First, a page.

The burden of debt

It all started when I went to university. During Freshers’ Week, several events are put on to acclimatise you to life at your university and student life in general and some of the many vendors at the events included banks and credit card companies trying to sell you on student bank accounts and student credit cards.

It’s a little too tempting. A credit card / loan designed just for me and my needs as a student? It can’t hurt to sign up. I’ll just pay off the balance every month.

It really is a slippery slope. When I went to university my fees were paid for because my family had a low income so I only needed money to live. Given that I was living at home and had a job, I didn’t really need the student loan that was available to me, but again, everyone else was doing it and who would turn down a loan that doesn’t accrue interest until you leave university, has an interest rate equivalent to the inflation rate (a few percent) and only gets paid back once you’re earning a moderate wage?

Thankfully, I didn’t get into too much debt at university. Between a couple of small credit cards and my student loan, I took on about £10,000 of debt. While I very much regret taking on that debt at all, I know people, particularly in America, who have taken on far greater sums, sometimes even 6-figure amounts.

And while I’m still working at paying that down, I’m in a fairly good situation with my finances owing largely to a decent job, almost a decade of work experience under my belt, being diligent and owning my own business.

With all that said, I really wish I hadn’t taken on any debt in the first place. I really didn’t have to and if I had more strength of character when I was 18 I might not have done but I saw it as a quick and easy way to have some fun while I was at university. In retrospect, it really wasn’t worth it though. I could have had fun without the debt and without it still impacting my daily life into my 30s.

When you first get out of university, your need for cash is fairly substantial. You need a house/apartment, a car and all the “things” that one needs in life. This is all while you’re earning an entry-level wage so your disposable income is somewhat tight, which makes paying back student debt a burden.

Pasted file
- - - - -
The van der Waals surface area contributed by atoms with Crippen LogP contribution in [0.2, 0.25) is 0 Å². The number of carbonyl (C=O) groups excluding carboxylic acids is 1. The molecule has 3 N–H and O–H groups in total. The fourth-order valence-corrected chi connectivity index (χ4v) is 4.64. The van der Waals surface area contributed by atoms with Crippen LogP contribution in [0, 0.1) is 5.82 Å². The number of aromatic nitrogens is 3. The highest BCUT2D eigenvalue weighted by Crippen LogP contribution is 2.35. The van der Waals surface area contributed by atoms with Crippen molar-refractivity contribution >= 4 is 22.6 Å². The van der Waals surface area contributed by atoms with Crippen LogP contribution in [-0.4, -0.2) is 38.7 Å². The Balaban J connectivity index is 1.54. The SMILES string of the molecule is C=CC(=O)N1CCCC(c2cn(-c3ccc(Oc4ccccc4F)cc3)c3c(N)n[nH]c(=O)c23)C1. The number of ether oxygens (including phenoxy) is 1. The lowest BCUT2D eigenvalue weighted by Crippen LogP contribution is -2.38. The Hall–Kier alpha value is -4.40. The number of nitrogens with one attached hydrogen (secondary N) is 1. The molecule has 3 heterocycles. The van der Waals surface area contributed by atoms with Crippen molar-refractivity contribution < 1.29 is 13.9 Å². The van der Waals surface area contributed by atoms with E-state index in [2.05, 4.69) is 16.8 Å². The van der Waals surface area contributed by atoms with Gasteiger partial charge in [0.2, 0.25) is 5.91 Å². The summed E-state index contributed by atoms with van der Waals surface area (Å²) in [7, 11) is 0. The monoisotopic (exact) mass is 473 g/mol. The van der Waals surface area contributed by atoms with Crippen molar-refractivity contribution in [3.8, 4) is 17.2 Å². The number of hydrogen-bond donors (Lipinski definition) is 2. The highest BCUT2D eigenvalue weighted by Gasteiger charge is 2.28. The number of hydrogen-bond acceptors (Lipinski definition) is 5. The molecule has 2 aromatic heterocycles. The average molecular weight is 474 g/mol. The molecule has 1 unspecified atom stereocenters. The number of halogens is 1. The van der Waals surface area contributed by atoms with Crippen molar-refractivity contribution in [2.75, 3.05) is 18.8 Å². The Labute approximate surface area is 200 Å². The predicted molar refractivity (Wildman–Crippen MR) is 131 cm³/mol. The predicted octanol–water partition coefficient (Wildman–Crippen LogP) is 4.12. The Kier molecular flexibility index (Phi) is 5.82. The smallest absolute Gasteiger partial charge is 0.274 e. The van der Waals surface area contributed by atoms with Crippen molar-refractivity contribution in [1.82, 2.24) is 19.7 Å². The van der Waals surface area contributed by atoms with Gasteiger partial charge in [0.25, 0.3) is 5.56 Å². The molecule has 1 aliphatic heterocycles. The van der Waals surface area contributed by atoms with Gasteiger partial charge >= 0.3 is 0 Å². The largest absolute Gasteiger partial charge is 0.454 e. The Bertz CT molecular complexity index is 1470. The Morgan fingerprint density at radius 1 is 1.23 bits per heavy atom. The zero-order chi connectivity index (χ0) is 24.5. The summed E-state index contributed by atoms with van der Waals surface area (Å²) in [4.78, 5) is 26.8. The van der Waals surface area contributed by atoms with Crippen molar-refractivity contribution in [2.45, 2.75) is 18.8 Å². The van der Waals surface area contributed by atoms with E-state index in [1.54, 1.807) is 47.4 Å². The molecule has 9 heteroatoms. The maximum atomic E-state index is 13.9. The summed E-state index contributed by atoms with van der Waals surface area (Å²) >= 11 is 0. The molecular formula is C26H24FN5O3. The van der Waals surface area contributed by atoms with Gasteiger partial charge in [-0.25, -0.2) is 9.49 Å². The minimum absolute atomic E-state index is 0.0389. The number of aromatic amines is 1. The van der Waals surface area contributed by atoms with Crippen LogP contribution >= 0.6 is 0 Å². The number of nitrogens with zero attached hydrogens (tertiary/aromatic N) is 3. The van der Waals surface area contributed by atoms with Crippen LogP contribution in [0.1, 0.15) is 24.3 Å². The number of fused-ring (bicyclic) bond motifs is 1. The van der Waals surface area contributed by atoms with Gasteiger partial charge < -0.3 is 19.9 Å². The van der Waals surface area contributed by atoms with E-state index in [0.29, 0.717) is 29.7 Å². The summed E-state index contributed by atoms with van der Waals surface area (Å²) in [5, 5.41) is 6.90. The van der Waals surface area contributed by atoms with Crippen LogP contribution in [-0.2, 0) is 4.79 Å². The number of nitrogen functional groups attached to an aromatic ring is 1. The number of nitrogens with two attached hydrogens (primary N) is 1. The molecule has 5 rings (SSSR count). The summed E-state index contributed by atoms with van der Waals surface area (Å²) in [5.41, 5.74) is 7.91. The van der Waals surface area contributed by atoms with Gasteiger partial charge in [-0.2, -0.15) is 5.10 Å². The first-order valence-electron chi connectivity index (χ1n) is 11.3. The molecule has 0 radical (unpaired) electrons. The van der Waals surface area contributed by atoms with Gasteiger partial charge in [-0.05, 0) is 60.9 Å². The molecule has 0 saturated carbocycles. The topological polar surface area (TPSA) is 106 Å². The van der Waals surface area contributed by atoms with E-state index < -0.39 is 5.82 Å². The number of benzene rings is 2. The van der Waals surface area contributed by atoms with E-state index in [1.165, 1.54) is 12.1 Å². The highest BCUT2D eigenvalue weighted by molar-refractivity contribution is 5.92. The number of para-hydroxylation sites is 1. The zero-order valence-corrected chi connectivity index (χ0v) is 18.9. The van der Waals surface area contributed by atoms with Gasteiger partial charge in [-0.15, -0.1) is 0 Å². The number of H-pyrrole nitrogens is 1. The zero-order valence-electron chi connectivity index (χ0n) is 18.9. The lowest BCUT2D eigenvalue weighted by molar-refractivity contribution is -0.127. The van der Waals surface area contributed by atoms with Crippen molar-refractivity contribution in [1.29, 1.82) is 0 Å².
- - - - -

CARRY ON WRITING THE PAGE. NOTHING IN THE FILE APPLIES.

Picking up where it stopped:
In the last few years, as those initial life expenses have dwindled and as my income has increased commensurate with experience, my ability to pay back debt is much better. Similarly, if I had no debt in the first place, I’d be in a much better position to save more (and play more) with a real view to retiring early.

I think I’m fairly wise, but at the same time I can’t believe I’d have been stupid enough to take on the debt that I did. I wish more than anything that I had been more thoughtful about how much money I needed at university and stuck to a budget instead of just taking what was offered to me, enjoying it for a couple of years and regretting it for the next 15.

Debt really is a nasty thing and if I were you, I’d avoid it at all costs. It’s a message that we hear over and over again by those who know better, but we ignore it, pretending like it will somehow be different for us.

Trust me: try to live within your means and all in all you’ll be in a much better financial position throughout your life without the burden of debt over your head.

By Dave

Dave is the proud father of Ellie and Jack. There's nothing that makes him happier than spending time with his incredible wife and their amazing children. He's a civil/mechanical engineer and he also builds and maintains WordPress websites.

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